Today’s blog post isn’t about any particular game or genre of games for the Vectrex but instead it’s about the artwork and overlays used. Since the Vectrex wasn’t a particularly popular console when it was released, there are a lot of people that have no idea what the cartridges, boxes and overlays even look like.
The boxes that Vectrex carts came in are have a gray/silver grid like pattern to them and are fairly large. The boxes had to be large to accommodate the size of the overlays that fit over the screen and were mostly filled with plastic to hold the cartridge in place and provide some sturdiness to the box as well. All the boxes were uniform in size/shape/artwork/color scheme as opposed to many other consoles that varied their games’ look over it’s lifespan. For example, Nintendo going from black box games early on to more variety as they advanced into third parties developers.
The overlays, as mentioned in earlier post on the Vectrex, are a unique inclusion for this console to provide color to a colorless vector monitor. Most overlays do a decent job of giving you a better feel for what the actual game play and “plot” of the game is. Oftentimes the general color of the overlay will be based on the theme. For example, Clean Sweep, a bank robber/Pac-Man clone, has a green hue to its overlay. Minestorm, which is an Asteroids clone, has a blue hue to mimic the darkness of space. Other overlays attempt to provide a variety of colors to indicate what is going on in various locations on the playfield. Rip Off, includes a couple of different colored hexagons to bring attention to the center where your characters’ gold nuggets are kept. If they get pulled outside of this hexagonal region you know that you’ve been ripped off. For Pole Positon, the colors change from brownish/yellow to green to blue to simulate the change from dirt and road to trees to sky in the horizon as you drive your race car down the track.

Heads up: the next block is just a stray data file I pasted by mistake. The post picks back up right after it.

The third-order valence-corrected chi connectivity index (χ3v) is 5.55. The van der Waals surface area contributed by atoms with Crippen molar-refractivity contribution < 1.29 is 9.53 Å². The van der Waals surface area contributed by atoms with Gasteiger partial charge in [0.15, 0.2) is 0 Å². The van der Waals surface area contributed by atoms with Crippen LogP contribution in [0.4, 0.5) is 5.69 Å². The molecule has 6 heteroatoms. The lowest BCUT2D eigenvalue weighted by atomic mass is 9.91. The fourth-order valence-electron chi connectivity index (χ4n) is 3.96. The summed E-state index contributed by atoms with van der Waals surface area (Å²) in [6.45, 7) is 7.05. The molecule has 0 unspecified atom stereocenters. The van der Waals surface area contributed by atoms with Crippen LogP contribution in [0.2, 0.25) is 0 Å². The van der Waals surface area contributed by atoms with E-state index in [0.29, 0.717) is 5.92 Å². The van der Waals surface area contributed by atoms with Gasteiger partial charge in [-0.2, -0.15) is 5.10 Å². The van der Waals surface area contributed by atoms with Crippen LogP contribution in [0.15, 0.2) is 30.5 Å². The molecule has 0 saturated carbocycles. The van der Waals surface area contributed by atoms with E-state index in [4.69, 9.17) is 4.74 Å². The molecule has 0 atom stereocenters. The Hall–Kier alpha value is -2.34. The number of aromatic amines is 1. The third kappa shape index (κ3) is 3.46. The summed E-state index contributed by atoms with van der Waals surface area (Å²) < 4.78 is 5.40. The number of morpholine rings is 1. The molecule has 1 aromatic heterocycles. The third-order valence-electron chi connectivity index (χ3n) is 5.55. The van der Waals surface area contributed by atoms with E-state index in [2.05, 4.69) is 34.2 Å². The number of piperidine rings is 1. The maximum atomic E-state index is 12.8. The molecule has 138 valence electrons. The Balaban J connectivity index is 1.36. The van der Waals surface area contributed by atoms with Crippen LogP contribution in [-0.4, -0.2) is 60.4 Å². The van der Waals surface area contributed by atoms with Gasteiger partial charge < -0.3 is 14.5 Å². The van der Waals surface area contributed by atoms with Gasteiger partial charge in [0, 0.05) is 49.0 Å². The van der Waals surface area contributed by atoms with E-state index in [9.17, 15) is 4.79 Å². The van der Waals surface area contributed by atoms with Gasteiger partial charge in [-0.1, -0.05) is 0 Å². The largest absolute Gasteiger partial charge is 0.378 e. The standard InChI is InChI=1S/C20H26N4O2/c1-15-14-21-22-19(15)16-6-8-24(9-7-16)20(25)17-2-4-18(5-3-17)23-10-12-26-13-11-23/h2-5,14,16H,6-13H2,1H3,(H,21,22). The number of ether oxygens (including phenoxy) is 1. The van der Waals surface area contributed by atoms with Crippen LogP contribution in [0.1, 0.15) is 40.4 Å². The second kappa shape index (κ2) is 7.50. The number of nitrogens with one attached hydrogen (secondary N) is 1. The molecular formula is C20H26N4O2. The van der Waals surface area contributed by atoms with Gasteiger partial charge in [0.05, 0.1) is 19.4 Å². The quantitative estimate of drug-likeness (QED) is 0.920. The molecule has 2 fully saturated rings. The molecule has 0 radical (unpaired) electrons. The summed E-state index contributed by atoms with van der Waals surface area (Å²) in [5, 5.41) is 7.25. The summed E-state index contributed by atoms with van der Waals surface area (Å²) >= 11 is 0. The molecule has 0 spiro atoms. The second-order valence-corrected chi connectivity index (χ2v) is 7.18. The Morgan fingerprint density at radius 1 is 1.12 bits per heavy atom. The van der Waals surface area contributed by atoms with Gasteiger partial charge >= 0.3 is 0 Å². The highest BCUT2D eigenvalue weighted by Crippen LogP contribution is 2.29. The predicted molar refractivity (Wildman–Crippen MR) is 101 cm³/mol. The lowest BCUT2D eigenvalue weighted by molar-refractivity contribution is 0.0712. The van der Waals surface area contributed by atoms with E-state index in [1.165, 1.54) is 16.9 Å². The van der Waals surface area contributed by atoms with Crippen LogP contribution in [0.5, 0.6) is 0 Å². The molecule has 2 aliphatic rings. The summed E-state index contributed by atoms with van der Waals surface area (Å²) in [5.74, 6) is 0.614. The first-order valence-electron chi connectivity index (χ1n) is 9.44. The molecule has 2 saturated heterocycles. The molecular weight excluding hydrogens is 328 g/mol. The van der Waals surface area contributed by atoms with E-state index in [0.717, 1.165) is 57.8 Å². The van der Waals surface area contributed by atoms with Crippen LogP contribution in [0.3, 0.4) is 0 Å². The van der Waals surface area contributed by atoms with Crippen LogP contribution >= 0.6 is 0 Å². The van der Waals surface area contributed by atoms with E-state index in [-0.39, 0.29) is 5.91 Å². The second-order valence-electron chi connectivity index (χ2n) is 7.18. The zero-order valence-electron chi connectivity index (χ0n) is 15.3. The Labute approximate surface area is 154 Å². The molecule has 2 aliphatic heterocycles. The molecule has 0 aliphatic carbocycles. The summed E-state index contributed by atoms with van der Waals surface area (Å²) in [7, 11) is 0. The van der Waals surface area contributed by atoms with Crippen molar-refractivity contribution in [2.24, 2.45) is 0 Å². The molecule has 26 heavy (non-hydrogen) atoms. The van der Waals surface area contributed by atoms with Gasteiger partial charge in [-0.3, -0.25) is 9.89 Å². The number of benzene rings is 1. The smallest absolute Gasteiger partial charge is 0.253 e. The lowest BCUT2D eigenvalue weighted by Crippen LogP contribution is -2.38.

In all, I find the overlays to be sturdy and unique enough in their design to warrant their purchase but my favorite aspect of the overlays are how each one tells the player what the 4 Vectrex controller buttons are used for that particular game. For some games, like Berzerk, where all four buttons are used to fire your weapon, its not that useful. But for games like Cosmic Chasm that have 4 unique controls (drill, shield, thrust, fire) for each of the four buttons, this reminder is invaluable while you’re learning the game. Video games from this era attempted to do this and mimic the arcade experience as often as they could to help out the console gamer with sophisticated (for the time) controls. Most times this was accomplished by providing overlays for the controllers but Vectrex took a different but logical approach. Nowadays, a gamer is expected to memorize 6-8 different button combinations without missing a beat, making the learning curve that much steeper. I appreciate the Vectrex’s attempt at providing a top notch home gaming experience and appreciate the sturdiness of the cartridges and overlays and even to a lesser extent, the boxes. I have a number of boxed games in my library and that is pretty rare from the era.